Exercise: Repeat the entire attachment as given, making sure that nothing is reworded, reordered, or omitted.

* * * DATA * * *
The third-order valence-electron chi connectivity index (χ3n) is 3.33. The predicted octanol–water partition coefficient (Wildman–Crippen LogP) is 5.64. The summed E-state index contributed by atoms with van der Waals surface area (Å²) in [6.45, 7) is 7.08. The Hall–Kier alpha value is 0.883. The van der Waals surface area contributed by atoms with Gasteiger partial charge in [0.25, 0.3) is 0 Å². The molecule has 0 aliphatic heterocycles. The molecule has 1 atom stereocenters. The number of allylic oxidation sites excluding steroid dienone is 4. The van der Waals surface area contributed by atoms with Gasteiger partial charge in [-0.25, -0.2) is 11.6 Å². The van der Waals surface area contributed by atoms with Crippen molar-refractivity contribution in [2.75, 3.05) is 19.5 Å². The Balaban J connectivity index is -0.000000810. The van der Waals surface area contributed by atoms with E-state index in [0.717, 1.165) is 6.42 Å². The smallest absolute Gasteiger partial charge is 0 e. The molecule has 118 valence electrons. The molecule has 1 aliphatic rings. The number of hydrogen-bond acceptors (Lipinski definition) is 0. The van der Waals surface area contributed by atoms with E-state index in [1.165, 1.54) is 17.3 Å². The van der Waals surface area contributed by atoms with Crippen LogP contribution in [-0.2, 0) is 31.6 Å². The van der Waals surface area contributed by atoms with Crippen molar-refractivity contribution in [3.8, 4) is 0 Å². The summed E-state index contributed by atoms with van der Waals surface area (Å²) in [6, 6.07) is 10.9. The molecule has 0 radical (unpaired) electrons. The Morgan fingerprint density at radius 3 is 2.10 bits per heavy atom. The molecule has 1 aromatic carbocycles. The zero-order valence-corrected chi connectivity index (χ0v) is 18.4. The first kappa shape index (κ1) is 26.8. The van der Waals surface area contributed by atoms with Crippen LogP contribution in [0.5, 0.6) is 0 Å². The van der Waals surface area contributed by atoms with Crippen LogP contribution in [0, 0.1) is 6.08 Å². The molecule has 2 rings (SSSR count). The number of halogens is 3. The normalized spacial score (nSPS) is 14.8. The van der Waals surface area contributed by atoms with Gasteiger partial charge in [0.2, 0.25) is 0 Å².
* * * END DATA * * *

The third-order valence-electron chi connectivity index (χ3n) is 3.33. The predicted octanol–water partition coefficient (Wildman–Crippen LogP) is 5.64. The summed E-state index contributed by atoms with van der Waals surface area (Å²) in [6.45, 7) is 7.08. The Hall–Kier alpha value is 0.883. The van der Waals surface area contributed by atoms with Gasteiger partial charge in [0.25, 0.3) is 0 Å². The molecule has 0 aliphatic heterocycles. The molecule has 1 atom stereocenters. The number of allylic oxidation sites excluding steroid dienone is 4. The van der Waals surface area contributed by atoms with Gasteiger partial charge in [-0.25, -0.2) is 11.6 Å². The van der Waals surface area contributed by atoms with Crippen molar-refractivity contribution in [2.75, 3.05) is 19.5 Å². The Balaban J connectivity index is -0.000000810. The van der Waals surface area contributed by atoms with E-state index in [0.717, 1.165) is 6.42 Å². The smallest absolute Gasteiger partial charge is 0 e. The molecule has 118 valence electrons. The molecule has 1 aliphatic rings. The number of hydrogen-bond acceptors (Lipinski definition) is 0. The van der Waals surface area contributed by atoms with E-state index in [1.165, 1.54) is 17.3 Å². The van der Waals surface area contributed by atoms with Crippen LogP contribution in [-0.2, 0) is 31.6 Å². The van der Waals surface area contributed by atoms with Crippen molar-refractivity contribution in [3.8, 4) is 0 Å². The summed E-state index contributed by atoms with van der Waals surface area (Å²) in [6, 6.07) is 10.9. The molecule has 0 radical (unpaired) electrons. The Morgan fingerprint density at radius 3 is 2.10 bits per heavy atom. The molecule has 1 aromatic carbocycles. The zero-order valence-corrected chi connectivity index (χ0v) is 18.4. The first kappa shape index (κ1) is 26.8. The van der Waals surface area contributed by atoms with Crippen LogP contribution in [0.5, 0.6) is 0 Å². The van der Waals surface area contributed by atoms with Crippen LogP contribution in [0, 0.1) is 6.08 Å². The molecule has 2 rings (SSSR count). The number of halogens is 3. The normalized spacial score (nSPS) is 14.8. The van der Waals surface area contributed by atoms with Gasteiger partial charge in [0.2, 0.25) is 0 Å².